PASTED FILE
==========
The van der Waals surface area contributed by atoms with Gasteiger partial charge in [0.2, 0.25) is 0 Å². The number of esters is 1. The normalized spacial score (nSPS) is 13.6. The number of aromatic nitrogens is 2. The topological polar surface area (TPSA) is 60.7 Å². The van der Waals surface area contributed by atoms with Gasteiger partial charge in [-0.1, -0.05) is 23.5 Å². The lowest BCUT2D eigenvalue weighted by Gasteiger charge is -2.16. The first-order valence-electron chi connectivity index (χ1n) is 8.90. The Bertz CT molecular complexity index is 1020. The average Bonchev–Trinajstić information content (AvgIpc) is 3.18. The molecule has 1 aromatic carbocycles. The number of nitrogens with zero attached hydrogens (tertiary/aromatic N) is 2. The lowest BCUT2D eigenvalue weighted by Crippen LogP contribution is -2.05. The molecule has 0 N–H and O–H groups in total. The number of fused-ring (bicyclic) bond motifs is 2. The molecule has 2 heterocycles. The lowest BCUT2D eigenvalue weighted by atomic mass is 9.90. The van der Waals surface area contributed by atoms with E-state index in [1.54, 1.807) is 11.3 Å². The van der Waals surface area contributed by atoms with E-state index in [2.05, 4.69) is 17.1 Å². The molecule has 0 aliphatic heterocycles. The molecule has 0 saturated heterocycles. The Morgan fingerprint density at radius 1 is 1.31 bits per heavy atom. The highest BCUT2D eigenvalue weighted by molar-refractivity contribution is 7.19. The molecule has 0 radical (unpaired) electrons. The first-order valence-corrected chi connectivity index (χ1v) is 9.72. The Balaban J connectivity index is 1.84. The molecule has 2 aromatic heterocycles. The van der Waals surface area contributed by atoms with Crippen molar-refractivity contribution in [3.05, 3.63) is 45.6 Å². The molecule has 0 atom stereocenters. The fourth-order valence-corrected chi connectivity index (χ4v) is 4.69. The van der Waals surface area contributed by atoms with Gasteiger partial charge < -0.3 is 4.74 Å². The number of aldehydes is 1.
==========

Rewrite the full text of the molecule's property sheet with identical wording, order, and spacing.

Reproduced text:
The van der Waals surface area contributed by atoms with Gasteiger partial charge in [0.2, 0.25) is 0 Å². The number of esters is 1. The normalized spacial score (nSPS) is 13.6. The number of aromatic nitrogens is 2. The topological polar surface area (TPSA) is 60.7 Å². The van der Waals surface area contributed by atoms with Gasteiger partial charge in [-0.1, -0.05) is 23.5 Å². The lowest BCUT2D eigenvalue weighted by Gasteiger charge is -2.16. The first-order valence-electron chi connectivity index (χ1n) is 8.90. The Bertz CT molecular complexity index is 1020. The average Bonchev–Trinajstić information content (AvgIpc) is 3.18. The molecule has 1 aromatic carbocycles. The number of nitrogens with zero attached hydrogens (tertiary/aromatic N) is 2. The lowest BCUT2D eigenvalue weighted by Crippen LogP contribution is -2.05. The molecule has 0 N–H and O–H groups in total. The number of fused-ring (bicyclic) bond motifs is 2. The molecule has 2 heterocycles. The lowest BCUT2D eigenvalue weighted by atomic mass is 9.90. The van der Waals surface area contributed by atoms with E-state index in [1.54, 1.807) is 11.3 Å². The van der Waals surface area contributed by atoms with E-state index in [2.05, 4.69) is 17.1 Å². The molecule has 0 aliphatic heterocycles. The molecule has 0 saturated heterocycles. The Morgan fingerprint density at radius 1 is 1.31 bits per heavy atom. The highest BCUT2D eigenvalue weighted by molar-refractivity contribution is 7.19. The molecule has 0 radical (unpaired) electrons. The first-order valence-corrected chi connectivity index (χ1v) is 9.72. The Balaban J connectivity index is 1.84. The molecule has 2 aromatic heterocycles. The van der Waals surface area contributed by atoms with Crippen molar-refractivity contribution in [3.05, 3.63) is 45.6 Å². The molecule has 0 atom stereocenters. The fourth-order valence-corrected chi connectivity index (χ4v) is 4.69. The van der Waals surface area contributed by atoms with Gasteiger partial charge < -0.3 is 4.74 Å². The number of aldehydes is 1.